2. I’m in the same boat. I was excluded from a lot because I didn’t have Facebook in grade 7 and 8, but by the time I got to high school, the novelty had worn off for us all, and I never needed it or felt like I did. I ended up getting it in university as a lot of clubs and group projects used Facebook or messenger to coordinate and communicate, and I also wanted to promote my blog on Facebook.
    I still use Facebook for the groups and the birthdays and all that, but yeah, there certainly isn’t a lot of activity going on on anyone’s profiles these days. Even the group I co-run is talking about moving from Groups to Discord.
    I don’t think any of the current platforms can replace Facebook fully, so it won’t truly die for a long time, but its hayday is certainly passed.

    • Hard agree on FB’s heyday having passed. But like you said, there’s nothing that can quite replace it yet, which is the main reason I had to get back on. How does your blog do on FB vs Twitter?

  3. I was thinking you were being super active here in WordPress then remembered the NaNopablano. You’re doing a great job! I failed NaNoWriMo when my laptop died. Borrowing hubbies to read and comment these past few weeks.I really hate FaceBook some times, but it has facilitated picture sharing between friends and family, kept small businesses in touch with clients and the groups are helpful. My art teacher is even using it with Vimeo to continue our classes. WordPress is my happy place though….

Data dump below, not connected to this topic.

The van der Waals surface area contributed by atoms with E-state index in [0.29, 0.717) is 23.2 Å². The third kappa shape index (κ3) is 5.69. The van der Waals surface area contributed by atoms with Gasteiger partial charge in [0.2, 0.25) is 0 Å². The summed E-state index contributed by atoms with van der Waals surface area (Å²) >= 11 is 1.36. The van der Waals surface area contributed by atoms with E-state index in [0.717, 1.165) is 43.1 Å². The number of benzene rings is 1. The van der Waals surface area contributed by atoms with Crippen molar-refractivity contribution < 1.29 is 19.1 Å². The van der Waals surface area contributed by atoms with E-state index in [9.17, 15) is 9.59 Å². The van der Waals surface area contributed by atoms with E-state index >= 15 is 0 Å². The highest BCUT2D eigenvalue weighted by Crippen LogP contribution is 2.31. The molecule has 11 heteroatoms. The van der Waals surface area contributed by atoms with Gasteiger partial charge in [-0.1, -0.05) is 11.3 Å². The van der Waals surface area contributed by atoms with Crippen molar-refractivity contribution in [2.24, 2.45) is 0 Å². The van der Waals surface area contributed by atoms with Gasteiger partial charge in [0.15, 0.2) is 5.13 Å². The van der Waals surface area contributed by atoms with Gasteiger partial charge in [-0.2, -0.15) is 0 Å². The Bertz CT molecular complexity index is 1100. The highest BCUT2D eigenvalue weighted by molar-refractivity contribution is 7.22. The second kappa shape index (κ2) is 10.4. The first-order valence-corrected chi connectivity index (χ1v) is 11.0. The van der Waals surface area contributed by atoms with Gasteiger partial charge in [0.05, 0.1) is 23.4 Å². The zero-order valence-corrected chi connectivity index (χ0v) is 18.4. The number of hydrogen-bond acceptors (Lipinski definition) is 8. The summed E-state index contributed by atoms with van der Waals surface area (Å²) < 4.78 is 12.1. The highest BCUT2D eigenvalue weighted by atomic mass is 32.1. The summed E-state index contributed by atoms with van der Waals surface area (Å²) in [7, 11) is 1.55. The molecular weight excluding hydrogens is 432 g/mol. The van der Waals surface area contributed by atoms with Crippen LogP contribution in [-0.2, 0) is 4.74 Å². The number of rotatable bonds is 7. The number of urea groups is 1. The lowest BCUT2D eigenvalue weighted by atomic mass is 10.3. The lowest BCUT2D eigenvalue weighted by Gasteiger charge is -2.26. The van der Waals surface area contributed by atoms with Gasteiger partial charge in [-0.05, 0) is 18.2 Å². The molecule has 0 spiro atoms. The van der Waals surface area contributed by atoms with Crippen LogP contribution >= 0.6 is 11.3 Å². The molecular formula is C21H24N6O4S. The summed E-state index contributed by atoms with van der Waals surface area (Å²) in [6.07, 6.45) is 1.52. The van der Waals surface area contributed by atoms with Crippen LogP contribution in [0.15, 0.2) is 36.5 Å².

• Thanks! Yeah, I don’t think I have EVER posted this much, but it’s gotten easier and easier each day, which is the opposite of what I expected. Yeah, I think Facebook has its uses, but I know for me I have to be intetional about what I use it for. I don’t mind mindlessly scrolling through Instagram, but can’t do that on FB.

  4. Thank you for your post and for this clarity. I’ve been considering a new blog post but couldn’t land on a perspective. I think you’ve helped me figure it out. I appreciate your writing 💜

  5. Or maybe you’ve just gotten old. Since I’m probably somewhere between your parents and your grandparents age, I probably fit the profile. I pop onto facebook a couple of times a day. There, I’m in touch with a lot of old college friends and a handful of people I worked with a a pizza shop as a teen. I tried out twitter for a while but found it incredibly annoying and Insta is where my kids hang out so I’ve stayed off that platform. WordPress is my primary social media, which suits me because there isn’t much here that I consider time wasting.

    • Lol age is probably part of it honestly. Even instagram and twitter get on my nerves more often than not. But my actual friends are on insta still at least. I agree with you on wordpress though, people are very genuine here and there’s space to cover nuances you just can’t cover on other socials.